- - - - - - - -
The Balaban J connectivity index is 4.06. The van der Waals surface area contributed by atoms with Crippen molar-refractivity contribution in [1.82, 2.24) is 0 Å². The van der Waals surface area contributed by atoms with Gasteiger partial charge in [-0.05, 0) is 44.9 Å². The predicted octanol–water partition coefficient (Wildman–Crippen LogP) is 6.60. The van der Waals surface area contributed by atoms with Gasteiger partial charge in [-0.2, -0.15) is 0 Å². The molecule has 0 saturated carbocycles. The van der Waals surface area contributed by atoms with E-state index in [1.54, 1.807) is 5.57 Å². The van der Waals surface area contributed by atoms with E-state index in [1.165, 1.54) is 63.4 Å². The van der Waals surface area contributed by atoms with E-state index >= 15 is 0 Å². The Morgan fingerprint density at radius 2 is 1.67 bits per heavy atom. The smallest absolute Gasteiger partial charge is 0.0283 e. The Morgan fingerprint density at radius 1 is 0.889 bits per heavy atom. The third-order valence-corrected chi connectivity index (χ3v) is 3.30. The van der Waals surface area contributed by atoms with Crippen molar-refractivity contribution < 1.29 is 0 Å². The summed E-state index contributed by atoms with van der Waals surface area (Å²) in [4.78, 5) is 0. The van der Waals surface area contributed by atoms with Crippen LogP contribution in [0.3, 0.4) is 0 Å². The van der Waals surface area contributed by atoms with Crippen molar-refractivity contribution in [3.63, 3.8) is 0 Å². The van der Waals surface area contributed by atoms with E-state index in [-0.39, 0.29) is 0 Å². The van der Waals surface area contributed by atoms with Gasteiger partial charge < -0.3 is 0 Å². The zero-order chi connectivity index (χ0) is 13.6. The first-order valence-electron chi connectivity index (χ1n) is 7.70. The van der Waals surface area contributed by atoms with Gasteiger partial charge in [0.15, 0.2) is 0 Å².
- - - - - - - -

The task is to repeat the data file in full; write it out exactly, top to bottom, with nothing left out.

The Balaban J connectivity index is 4.06. The van der Waals surface area contributed by atoms with Crippen molar-refractivity contribution in [1.82, 2.24) is 0 Å². The van der Waals surface area contributed by atoms with Gasteiger partial charge in [-0.05, 0) is 44.9 Å². The predicted octanol–water partition coefficient (Wildman–Crippen LogP) is 6.60. The van der Waals surface area contributed by atoms with Gasteiger partial charge in [-0.2, -0.15) is 0 Å². The molecule has 0 saturated carbocycles. The van der Waals surface area contributed by atoms with E-state index in [1.54, 1.807) is 5.57 Å². The van der Waals surface area contributed by atoms with E-state index in [1.165, 1.54) is 63.4 Å². The van der Waals surface area contributed by atoms with E-state index >= 15 is 0 Å². The Morgan fingerprint density at radius 2 is 1.67 bits per heavy atom. The smallest absolute Gasteiger partial charge is 0.0283 e. The Morgan fingerprint density at radius 1 is 0.889 bits per heavy atom. The third-order valence-corrected chi connectivity index (χ3v) is 3.30. The van der Waals surface area contributed by atoms with Crippen molar-refractivity contribution < 1.29 is 0 Å². The summed E-state index contributed by atoms with van der Waals surface area (Å²) in [4.78, 5) is 0. The van der Waals surface area contributed by atoms with Crippen LogP contribution in [0.3, 0.4) is 0 Å². The van der Waals surface area contributed by atoms with Crippen molar-refractivity contribution in [3.63, 3.8) is 0 Å². The van der Waals surface area contributed by atoms with E-state index in [-0.39, 0.29) is 0 Å². The van der Waals surface area contributed by atoms with Gasteiger partial charge < -0.3 is 0 Å². The zero-order chi connectivity index (χ0) is 13.6. The first-order valence-electron chi connectivity index (χ1n) is 7.70. The van der Waals surface area contributed by atoms with Gasteiger partial charge in [0.15, 0.2) is 0 Å².